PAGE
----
Doolies, who started Yoga and Tai Chi classes in Newport Beach, bought a book today about Chakras, the spiritual points of energy in a person’s body. The idea of Chakras is rather universal (or universally borrowed) between the different religions and spiritual sects. I skimmed parts of her book, and the contents reminded me of my own spiritual quest. I don’t remember if it began in college or graduate school, but for a time, I explored many New Age and religious books. I know it sounds silly but I sought to wield real magic, to manipulate the universe and the people around me in a mystical way. I hoped books with titles such as Modern Magick and Qaballah would enlighten me to this path.
Much of the books instructed meditation and ritual practice. At the time, my concentration and imagination were not strong enough to “see” things in my head. I remember not even believing it was possible to see in my head. I forget what we were discussing, but in college during a philosophy class, I first verbalized this theory. I mentioned that I did not see anything when I dreamed. I knew that things in my dreams were there and I could describe them, but I did not see them as I normally thought of seeing when awake. I still don’t see things in my mind in that way; I wouldn’t describe my imagination as a movie screen. But I can hold visualizations in my mind longer and I now consider that equivalent to seeing.
One of the exercises in the Chakra book directs the reader to form a room in their mind, a safe place to find peace and escape from thoughts and emotions. I was surprised to find my room forming effortlessly. As I thought more about it, the details clarified and I can now imagine the room and myself sitting in with but a thought. I don’t know if this is a product of opening myself to my imagination, or writing, or my (rather pathetic) memory training, or just aging, but it’s a skill I have that I didn’t expect to have.
My room is not large and is in the shape of a half sphere. I painted the sphere white but I can change the luminosity with a thought, ranging from a brilliant white for clarity to a brownish darkness for contemplation. As instructed in the book, there are two windows, which represent my eyes on the world. The circular windows are spaced apart on the front wall. When I look out the windows, I see a darkened horizon with a brilliant and moonless starry night. The Milky Way galaxy crosses the center of the window, and dark, rounded hills blot out the lower stars. Between the two windows is a rounded fireplace with burning logs always at the late-ember stage. The room smells pleasantly of burning wood. The fireplace crackles occasionally, but never suddenly, the sound building up slowly before disappearing. I covered the floor with a luxurious black rug that feels almost like grass when I slide across with my bare feet. In the center of the room is a black smoking chair with a full-sized ottoman that pushes against the chair to support my feet and behind my knees. The material is supple like leather but allows my skin to breathe, so I don’t become sweaty with prolonged use. A small table stands on the right side of the chair. Its legs wrought with iron and curved. A buffed greenish rock holds a cup of steaming mocha covered in tightly drawn whipped cream.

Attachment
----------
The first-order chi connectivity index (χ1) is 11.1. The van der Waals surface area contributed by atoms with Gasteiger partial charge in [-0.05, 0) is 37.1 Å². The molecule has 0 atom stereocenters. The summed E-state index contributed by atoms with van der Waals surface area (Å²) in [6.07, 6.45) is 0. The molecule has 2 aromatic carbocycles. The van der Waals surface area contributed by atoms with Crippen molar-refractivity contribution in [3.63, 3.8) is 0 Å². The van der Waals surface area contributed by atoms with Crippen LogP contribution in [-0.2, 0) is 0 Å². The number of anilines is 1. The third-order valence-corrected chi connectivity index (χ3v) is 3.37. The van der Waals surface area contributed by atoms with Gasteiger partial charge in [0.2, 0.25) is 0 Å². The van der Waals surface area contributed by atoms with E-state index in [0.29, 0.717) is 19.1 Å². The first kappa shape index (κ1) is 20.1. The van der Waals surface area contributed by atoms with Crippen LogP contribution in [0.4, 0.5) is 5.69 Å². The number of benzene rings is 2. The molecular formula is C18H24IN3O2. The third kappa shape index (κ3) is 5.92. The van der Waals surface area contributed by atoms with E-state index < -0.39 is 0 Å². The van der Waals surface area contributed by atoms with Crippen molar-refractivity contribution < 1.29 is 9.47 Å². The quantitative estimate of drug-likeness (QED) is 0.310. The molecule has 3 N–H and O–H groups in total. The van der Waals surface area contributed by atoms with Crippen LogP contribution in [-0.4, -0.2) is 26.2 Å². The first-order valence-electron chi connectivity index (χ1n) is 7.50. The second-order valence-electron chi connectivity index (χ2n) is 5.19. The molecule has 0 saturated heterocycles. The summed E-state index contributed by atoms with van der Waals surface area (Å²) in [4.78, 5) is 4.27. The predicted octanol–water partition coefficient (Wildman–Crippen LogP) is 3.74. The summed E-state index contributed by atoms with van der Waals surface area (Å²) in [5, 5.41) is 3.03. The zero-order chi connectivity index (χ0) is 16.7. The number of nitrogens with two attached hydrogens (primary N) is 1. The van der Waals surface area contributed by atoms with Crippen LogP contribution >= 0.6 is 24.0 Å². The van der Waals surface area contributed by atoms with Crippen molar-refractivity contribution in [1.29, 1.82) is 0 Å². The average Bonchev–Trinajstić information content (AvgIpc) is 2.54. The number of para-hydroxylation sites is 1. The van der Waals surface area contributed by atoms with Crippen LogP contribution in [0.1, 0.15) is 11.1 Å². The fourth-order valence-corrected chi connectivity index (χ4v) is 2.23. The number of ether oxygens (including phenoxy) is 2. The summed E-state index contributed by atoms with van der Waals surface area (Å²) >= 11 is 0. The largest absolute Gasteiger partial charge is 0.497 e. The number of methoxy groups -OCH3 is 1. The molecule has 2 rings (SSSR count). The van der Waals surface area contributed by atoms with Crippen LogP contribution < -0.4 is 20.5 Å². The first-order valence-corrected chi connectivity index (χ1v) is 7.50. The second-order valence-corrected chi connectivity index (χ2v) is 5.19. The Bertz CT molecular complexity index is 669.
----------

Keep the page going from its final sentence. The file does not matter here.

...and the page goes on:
There you have it, my room of relaxation. Every time I visit, I add more details. I’m not sure if I’ll visit after today, but it’s nice to know that I created it. This visualization reminded me of a memory technique mentioned in my memory book. People in the 1800s used a mental imagery of a house with different ideas in each room to memorize speeches. As they walked from one room to the next, the room would remind them of the next part of their speech. Just more of my useless knowledge for your edification.
The reason I stopped in my original magical quest was that I discovered that there was little in magic that interested me. The power to foresee the future never excited me because if I always knew what was going to happen, the happenings would not be nearly as interesting. Similarly, the power over the universe was overrated. Even if I had all that power, after impressing people with my ability to fly or move things, it wouldn’t be that useful. I realized that I wanted the power to impress people. Once I realized that, it wasn’t much of a leap to give up my search of power because (a) impressing people turns empty quickly; and (b) all the books talked about the capacity to love as the path to the goal—I’m not against love, but love has little to do with impressing people. (This hasn’t stopped me, of course, from occasionally staring at a pencil and trying to will it to move. As of yet, no pencil has obeyed my wish, but I know it’s just a matter of time or the right pencil.)
I wrote the first part of a story, but I’m going to keep this one closer to the chest until I get a bit further. I’m realizing that I write to post, instead of writing to finish a story. I’ll let you know the progress (or just post it if I realize that there won’t be any progress).